Sen. Dean Heller (R-NV)
This is the week! Again! This is the week, that is, that the Senate will once again attempt to pass an emergency unemployment aid extension that House Republicans will refuse to even bring up for a vote. The bipartisan unemployment deal the Senate will be considering has some problems, mostly ones created in the effort to win the final Republican vote needed to break a filibuster, and of course House Speaker John Boehner's response is to use the problems as an excuse
to kill an unemployment extension altogether rather than to look for a fix. A fix should be possible
Labor Secretary Tom Perez sent a letter to Senate leaders on Friday saying he is “confident that there are workable solutions for all of the concerns raised by [the National Association of State Workforce Agencies]” and that “any challenges pale in comparison to those to the need that the long-term unemployed have for these benefits.”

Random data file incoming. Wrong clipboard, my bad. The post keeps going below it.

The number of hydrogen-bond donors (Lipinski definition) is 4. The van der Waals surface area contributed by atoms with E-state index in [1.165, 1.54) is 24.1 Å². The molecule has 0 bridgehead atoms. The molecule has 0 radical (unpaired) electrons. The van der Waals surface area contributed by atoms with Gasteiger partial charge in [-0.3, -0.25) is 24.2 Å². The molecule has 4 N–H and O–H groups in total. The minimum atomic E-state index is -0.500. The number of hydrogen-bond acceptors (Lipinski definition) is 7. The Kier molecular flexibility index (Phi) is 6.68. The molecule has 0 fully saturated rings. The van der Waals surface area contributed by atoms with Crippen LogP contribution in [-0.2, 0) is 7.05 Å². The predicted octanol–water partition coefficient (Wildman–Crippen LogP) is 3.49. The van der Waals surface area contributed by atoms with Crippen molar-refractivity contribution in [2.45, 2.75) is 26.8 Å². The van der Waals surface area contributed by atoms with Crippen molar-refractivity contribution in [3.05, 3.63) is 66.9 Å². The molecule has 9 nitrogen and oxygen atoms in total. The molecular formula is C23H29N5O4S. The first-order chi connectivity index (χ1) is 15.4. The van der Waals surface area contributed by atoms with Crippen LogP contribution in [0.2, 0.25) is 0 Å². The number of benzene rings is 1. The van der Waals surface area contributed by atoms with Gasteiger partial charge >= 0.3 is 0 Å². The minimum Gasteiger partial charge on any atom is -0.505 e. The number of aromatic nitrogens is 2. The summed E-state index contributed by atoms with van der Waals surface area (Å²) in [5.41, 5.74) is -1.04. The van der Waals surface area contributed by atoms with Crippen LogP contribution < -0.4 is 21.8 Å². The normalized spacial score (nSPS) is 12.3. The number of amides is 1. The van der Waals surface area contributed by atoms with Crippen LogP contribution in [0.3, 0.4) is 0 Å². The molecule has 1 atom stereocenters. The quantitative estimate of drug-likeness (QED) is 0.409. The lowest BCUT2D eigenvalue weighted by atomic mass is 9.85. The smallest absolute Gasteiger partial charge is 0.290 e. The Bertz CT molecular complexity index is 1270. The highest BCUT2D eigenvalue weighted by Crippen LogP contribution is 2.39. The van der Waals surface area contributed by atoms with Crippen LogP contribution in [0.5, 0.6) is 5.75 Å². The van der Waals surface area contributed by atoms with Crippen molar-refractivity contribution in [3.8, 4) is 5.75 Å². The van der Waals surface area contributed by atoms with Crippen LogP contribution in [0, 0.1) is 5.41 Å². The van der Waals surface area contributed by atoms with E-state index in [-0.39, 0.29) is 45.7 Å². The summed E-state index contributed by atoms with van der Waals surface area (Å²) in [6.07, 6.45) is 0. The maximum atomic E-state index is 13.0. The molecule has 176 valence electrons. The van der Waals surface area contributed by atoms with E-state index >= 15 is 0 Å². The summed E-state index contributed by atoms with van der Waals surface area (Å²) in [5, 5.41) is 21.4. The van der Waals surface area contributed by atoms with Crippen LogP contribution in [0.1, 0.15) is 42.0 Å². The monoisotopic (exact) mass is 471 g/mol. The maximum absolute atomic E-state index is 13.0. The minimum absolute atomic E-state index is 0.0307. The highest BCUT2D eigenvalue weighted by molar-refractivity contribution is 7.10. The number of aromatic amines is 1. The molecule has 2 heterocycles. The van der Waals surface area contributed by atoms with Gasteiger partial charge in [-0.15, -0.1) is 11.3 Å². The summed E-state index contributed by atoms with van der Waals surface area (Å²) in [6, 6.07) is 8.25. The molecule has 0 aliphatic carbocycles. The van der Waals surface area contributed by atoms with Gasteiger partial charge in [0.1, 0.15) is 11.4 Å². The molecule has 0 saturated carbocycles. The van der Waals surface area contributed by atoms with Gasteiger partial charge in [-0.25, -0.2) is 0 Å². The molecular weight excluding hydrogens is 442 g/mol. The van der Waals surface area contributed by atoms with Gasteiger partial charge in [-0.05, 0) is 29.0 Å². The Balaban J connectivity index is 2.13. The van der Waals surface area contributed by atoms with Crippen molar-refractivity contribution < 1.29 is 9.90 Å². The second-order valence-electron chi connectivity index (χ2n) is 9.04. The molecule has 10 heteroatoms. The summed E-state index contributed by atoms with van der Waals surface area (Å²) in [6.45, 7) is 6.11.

The Nevada head of unemployment insurance operations said he was ready to implement
the bill regardless: "We would stand ready and do it. ... We’ll get through it, just like we have in the past."
Meanwhile, even some Republicans are starting to get openly frustrated with obstruction from their party:
Sen. Dean Heller (R-Nev.), the main Republican working on the deal, said it was “extremely disappointing that, no matter what solution is reached, there is some excuse to deny these much-needed benefits.”
This should not exactly come as a surprise to Heller. There's always an excuse.
House Democrats are circulating a discharge petition to force a vote on unemployment aid, but so far no Republicans have signed it. Getting a House vote on this vital bill, whether through a successful discharge petition or action by Boehner, will require the kind of public pressure even House Republicans can't ignore.